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Georgian Opposition Takes Time Out


Opposition protesters block the entrance to parliament in Tbilisi on July 20.

Opposition protesters block the entrance to parliament in Tbilisi on July 20.

The Georgian opposition parties that launched open-ended protests on April 9 in the hope of forcing President Mikheil Saakashvili to resign have suspended their daily protests until September.

They have dismantled the mock prison cells they erected on Tbilisi's main boulevard and an improvised stage outside the parliament building. But individual opposition leaders stressed at the final rally on July 24 that the campaign will resume in the fall.

Levan Gachechiladze, who ran unsuccessfully against Saakashvili in the early presidential election in January 2008 and recently launched his own political movement, Defend Georgia, told supporters on July 24 that "we need to restore our forces and resources; we do not drop our demands.... We will restore our forces and restart again."

Former parliament speaker Nino Burjanadze for her part told gazeta.ru that the authorities were powerless to suppress popular demands for change, while New Rightists leader David Gamkrelidze said the protests have "weakened Saakashvili considerably."

The opposition appears at this juncture to be undecided over whether or not to participate in the local elections due in the fall of 2010. Rather than agree to the opposition demand for an early presidential or parliamentary ballot, the authorities have proposed as a compromise measures bringing the local elections forward to May 30, 2010. For the first time, the mayor of Tbilisi will be elected directly, rather than appointed by the president.

Interfax quoted Gachechiladze as saying that, having participated in two unfair elections (presidential in January 2008 and parliamentary in May 2008), he has no intention of doing so a third time.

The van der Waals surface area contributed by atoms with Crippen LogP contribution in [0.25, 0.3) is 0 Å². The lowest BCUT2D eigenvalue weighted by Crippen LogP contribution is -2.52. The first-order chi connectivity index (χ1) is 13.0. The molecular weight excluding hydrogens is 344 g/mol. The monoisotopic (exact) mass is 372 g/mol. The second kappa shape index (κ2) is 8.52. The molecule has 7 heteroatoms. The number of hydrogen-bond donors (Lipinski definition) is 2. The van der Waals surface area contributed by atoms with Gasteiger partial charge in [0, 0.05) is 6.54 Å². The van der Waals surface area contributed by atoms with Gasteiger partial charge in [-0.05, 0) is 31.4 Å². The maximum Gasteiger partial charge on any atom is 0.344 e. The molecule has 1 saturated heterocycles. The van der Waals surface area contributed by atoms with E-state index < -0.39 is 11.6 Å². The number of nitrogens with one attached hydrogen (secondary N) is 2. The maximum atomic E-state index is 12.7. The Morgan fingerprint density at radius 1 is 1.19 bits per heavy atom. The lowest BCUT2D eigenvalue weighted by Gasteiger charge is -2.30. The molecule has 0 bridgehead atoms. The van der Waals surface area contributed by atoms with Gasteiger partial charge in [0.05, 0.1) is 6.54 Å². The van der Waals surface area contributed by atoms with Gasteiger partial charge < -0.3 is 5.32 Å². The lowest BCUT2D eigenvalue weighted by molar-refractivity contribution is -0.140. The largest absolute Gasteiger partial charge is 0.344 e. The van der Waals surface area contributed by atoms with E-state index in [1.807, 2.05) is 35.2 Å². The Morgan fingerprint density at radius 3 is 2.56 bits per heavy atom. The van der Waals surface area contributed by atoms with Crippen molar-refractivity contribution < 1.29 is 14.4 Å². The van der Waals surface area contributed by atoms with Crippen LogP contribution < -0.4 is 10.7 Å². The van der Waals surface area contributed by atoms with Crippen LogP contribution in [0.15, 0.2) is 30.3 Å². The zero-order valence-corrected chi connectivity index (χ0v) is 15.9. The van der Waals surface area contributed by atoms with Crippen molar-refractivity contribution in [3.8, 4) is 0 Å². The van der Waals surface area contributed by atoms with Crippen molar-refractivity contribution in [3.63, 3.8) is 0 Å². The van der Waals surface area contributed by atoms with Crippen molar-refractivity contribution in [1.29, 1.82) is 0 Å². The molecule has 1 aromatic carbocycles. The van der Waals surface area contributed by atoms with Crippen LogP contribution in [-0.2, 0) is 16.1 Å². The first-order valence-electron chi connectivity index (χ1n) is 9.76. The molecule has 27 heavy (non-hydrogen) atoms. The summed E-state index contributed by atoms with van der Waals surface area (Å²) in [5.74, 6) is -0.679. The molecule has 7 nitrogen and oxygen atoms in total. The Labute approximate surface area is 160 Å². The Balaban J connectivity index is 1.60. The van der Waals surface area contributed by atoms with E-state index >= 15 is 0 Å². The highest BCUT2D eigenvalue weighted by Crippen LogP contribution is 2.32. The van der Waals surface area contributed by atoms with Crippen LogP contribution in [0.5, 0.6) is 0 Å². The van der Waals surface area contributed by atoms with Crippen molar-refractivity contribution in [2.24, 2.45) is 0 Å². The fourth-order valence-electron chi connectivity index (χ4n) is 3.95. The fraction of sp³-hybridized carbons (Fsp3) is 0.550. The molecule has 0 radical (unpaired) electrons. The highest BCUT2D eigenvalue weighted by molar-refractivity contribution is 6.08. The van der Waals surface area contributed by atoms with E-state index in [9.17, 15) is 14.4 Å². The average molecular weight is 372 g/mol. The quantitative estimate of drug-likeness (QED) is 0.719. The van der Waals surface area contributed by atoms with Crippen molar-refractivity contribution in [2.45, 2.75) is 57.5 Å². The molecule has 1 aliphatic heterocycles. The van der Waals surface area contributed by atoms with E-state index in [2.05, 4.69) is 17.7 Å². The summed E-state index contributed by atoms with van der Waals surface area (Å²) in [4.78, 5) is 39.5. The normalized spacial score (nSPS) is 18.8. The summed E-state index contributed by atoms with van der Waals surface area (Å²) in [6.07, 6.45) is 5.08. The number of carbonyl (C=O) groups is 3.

New Rightists leader Gamkrelidze said on July 24 that "It's always worth it to run in elections if they are fair, especially if the Tbilisi mayor is elected directly. From the political point of view, the directly elected Tbilisi mayor will be the second heavyweight political figure after the president."

Gamkrelidze added, however, that a "proper electoral environment" must be in place for those elections, which necessitates removing restrictions on independent media and "depoliticizing" the powerful Interior Ministry.

Similarly unclear is whether the 10 opposition members elected to parliament in May 2008 under the proportional system who refused their mandates to protest the perceived rigging of the outcome of that ballot will avail themselves of the chance to reclaim their mandates and begin to participate in the work of the parliament. Saakashvili submitted to the parliament on July 27 a constitutional amendment that would enable deputies elected under the proportional system, but not those elected in single-mandate constituencies, to do so.

But Mamuka Katsitadze of the New Rightists said in Kutaisi the same day that the deputies elected from his party (three were elected from the party list, and two in single-mandate constituencies) will not accept that offer. "I think it would be more logical not to invite us to parliament, but to return to the parliament its authority. It is important to hold early parliamentary elections and let people decide who should represent them in the legislature," Caucasus Press quoted him as saying.

A second New Rightist, Manana Nachkebia, told RFE/RL's Georgian Service that Saakashvili's initiative was aimed purely at "showing the West what a democrat he is and how he is trying to move the opposition struggle off the streets and into parliament."

About This Blog

This blog presents analyst Liz Fuller's personal take on events in the region, following on from her work in the "RFE/RL Caucasus Report." It also aims, to borrow a metaphor from Tom de Waal, to act as a smoke detector, focusing attention on potential conflict situations and crises throughout the region. The views are the author's own and do not represent those of RFE/RL.

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